Early this last Thursday evening, one of my RSS feeds popped up with a Craigslist ad for a Portland Pudgy dinghy, which you can still read here (note: the original ad is gone as of 10:45 am this morning). As any reader of this blog can attest, we’ve been hankering after a Portland Pudgy for quite awhile – so this was like having one dropped into our laps.
Wow – and what a deal! It was the basic model, along with the performance sailing package and some davits! Good quality modern dinghies aren’t cheap – even when they’re from the used market – so this was truly a remarkable deal. Almost too good to be true…
Cindy and I quickly conferred and the decision was made to pull the trigger, so off went an email and voicemail. By 9:00 pm that night, we learned we were the first in line, the dinghy was ours for the taking and how quickly could we come and collect it? Plans were made for a Saturday pick-up of the dinghy at the Gateway Marina in Brooklyn, NYC and payment was required in cash.
Initially I was a bit leery of carrying that much cash on me for a Craigslist purchase, especially for one located in Brooklyn, but I relaxed when I learned that the dinghy was stored at the Gateway Marina, which is part of the Gateway National Recreation Area that is owned by the US Interior Department and protected by the US Park Police. Have you ever encountered US Park Police from New Jersey or New York? If so, you’ll know they don’t suffer fools or troublemakers at all (as we know from an unfortunate camping experience a couple decades ago) and they pack serious heat – so I felt comfortable with moving forward with the meeting.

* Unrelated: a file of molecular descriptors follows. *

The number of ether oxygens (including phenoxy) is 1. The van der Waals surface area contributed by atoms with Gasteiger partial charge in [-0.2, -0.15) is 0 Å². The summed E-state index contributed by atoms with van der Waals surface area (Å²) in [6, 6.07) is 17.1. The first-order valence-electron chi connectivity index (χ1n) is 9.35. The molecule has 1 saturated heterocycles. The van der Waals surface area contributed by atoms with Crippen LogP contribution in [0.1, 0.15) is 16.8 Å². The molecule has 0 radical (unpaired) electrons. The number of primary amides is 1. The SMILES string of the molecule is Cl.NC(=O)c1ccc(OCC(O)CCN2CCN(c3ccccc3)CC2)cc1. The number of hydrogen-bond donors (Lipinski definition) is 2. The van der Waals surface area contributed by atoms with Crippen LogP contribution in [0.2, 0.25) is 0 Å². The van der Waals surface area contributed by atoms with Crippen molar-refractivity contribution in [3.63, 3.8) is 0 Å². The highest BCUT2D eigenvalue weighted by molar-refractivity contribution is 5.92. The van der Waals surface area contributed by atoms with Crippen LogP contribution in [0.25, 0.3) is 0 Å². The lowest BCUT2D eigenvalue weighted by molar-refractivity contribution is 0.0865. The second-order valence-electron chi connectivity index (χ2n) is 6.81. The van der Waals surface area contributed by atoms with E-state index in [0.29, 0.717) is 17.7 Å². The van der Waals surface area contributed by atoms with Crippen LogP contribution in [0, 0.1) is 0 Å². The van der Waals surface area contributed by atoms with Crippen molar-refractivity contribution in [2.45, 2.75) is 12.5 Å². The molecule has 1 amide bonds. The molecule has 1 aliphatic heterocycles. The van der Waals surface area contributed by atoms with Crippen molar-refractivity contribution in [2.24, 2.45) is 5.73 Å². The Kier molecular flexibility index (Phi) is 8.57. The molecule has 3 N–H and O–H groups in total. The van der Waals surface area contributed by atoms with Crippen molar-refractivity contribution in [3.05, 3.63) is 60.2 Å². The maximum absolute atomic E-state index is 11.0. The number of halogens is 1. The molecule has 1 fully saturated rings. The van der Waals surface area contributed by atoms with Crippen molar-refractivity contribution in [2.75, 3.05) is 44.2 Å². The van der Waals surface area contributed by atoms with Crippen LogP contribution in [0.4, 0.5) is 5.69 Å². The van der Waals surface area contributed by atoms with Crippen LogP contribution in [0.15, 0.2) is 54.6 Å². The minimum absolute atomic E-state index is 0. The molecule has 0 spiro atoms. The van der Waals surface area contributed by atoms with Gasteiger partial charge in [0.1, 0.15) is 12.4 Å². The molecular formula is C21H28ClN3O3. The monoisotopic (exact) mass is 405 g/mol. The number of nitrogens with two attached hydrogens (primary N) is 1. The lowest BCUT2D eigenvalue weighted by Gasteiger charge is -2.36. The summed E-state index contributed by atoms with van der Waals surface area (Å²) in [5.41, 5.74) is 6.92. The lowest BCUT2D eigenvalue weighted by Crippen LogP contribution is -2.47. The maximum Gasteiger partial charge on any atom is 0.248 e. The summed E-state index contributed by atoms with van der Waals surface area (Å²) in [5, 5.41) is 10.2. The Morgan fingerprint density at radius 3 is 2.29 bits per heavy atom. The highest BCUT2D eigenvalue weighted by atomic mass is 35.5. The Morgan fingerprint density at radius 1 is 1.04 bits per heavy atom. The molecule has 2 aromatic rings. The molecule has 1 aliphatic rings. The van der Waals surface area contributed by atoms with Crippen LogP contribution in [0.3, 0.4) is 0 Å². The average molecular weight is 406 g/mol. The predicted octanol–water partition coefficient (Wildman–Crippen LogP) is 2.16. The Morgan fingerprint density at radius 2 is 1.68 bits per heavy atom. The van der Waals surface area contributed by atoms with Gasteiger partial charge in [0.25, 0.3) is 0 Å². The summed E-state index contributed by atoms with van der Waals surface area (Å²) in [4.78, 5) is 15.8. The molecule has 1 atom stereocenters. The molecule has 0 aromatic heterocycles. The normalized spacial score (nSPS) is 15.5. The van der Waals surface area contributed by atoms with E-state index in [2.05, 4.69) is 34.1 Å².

So yesterday I woke up early, as I normally do (without an alarm clock) and I was on the road by 3:15 am. There was no one on the road. Period. I don’t know if it was due to it being President’s Day holiday weekend or what, but the asphalt was virtually deserted until sunrise.